Last fall, voters approved Proposition C, giving binding arbitration power to the San Antonio Professional Fire Fighters Association in contract negotiations. After it passed, a credit rating agency slightly downgraded the city’s bond rating over financial uncertainty.

During the debate, Nirenberg blamed Brockhouse for that drop because Brockhouse was a vocal supporter of the propositions.

“He's the only one in this room that has single-handedly dropped the city's fiscal health by the work that he's been doing in concert with the fire union,” Nirenberg said. “That is not good for taxpayers. That's not good for our city's future. And he wants to counter it as success. I think the city of San Antonio deserves better.”

Brockhouse countered.

“Give me a break,” he said.

“You have a history of …” Nirenberg began to say.

“What happened, sir, is the rating agency dropped it,” Brockhouse said. “And, by the way, Proposition C is arbitration. We'd go into arbitration because they don't have a contract. Get the contract, there is no arbitration.”  

“You can take responsibility for that as well,” Nirenberg said.

“I take responsibility for listening to the citizens and being on the right side of the win. You're always on the wrong side of a loss, buddy.” Brockhouse said.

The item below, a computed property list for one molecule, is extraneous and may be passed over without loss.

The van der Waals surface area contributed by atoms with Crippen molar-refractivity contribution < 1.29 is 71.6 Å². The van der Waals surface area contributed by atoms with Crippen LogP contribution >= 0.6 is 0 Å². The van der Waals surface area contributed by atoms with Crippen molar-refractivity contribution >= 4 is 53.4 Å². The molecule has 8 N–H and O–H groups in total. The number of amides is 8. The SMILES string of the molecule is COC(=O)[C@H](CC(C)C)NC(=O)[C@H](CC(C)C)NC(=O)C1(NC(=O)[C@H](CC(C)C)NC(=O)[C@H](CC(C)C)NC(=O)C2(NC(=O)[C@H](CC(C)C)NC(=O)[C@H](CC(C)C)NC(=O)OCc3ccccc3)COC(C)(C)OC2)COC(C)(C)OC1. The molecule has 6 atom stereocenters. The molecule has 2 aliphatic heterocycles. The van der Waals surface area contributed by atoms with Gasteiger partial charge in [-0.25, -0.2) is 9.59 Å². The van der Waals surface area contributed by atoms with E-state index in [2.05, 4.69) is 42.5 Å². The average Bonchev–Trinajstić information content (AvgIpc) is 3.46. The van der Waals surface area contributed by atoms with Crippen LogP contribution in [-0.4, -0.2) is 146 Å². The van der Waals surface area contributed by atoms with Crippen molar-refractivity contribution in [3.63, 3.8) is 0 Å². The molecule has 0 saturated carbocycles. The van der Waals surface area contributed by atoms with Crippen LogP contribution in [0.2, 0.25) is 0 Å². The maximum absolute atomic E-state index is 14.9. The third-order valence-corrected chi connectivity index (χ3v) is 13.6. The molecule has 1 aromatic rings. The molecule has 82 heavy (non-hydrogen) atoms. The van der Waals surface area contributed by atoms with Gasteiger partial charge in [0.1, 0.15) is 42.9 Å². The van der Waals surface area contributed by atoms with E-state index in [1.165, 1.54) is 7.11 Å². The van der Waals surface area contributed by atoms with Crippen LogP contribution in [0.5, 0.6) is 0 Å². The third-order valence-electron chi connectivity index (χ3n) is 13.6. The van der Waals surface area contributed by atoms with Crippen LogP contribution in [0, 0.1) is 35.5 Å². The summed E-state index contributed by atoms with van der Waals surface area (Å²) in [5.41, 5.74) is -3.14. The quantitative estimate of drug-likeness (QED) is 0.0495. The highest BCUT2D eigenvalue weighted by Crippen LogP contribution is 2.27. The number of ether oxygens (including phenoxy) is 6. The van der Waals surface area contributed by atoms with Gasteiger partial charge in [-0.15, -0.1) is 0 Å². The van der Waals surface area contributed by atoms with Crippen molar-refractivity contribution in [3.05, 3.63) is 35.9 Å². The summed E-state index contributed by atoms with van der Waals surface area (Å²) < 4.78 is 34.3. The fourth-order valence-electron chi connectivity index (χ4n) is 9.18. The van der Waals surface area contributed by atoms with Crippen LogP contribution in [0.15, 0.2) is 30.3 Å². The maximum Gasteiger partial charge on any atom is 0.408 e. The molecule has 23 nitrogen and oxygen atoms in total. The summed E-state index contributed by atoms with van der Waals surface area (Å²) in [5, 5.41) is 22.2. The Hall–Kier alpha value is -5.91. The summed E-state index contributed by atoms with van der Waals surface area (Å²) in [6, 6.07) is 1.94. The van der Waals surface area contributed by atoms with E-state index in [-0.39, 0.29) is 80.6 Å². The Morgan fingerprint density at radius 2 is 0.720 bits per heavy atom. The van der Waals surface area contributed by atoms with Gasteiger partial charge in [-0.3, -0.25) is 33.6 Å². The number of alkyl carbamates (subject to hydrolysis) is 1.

“You’re on the wrong side of the win every time,” Nirenberg replied.

Brockhouse was asked by moderator Trey Ware about a story published by the San Antonio Express-News on Thursday.

It alleged Brockhouse committed domestic violence against his current wife and an ex-wife. Brockhouse said the story was inaccurate, and he disputed the claims made in the article.

“I just dispute it. I can't say any more about it than that. My wife's going to make a statement soon about just the article in general,” he said.

Nirenberg said the story raised serious questions about Brockhouse’s fitness for office.

Brockhouse spoke to reporters after the debate.

“Ron just thinks he’s the smartest guy in the room, and if you challenge him he begins to get upset and he starts name-calling and a bunch of other things, so I knew it was going to happen the minute anybody questions him,” he said.

Brockhouse followed up his comments calling Nirenberg a good father, good man, and a good husband.

“I actually have no animosity towards Ron, and I’m sad that it gets that bad for him,” he added.

Nirenberg said there is a clear contrast between the two of them.

“It’s clear that he is simply after what might be a good talking point or sound bite but there’s nothing behind it, there’s no plan, there’s no record, and he’s ashamed of our success as a community,” Nirenberg said. “That’s not befitting of a mayor.”

It’s still about 40 days until the May 4t election. There about 10 other scheduled debates and forums.

Sparks between candidates in debates are not uncommon, but with the already-adversarial relationship between Brockhouse and Nirenberg, the two can probably be expected to continue trading punches until election day.

 

Joey Palacios can be reached at Joey@TPR.org and on Twitter at @Joeycules.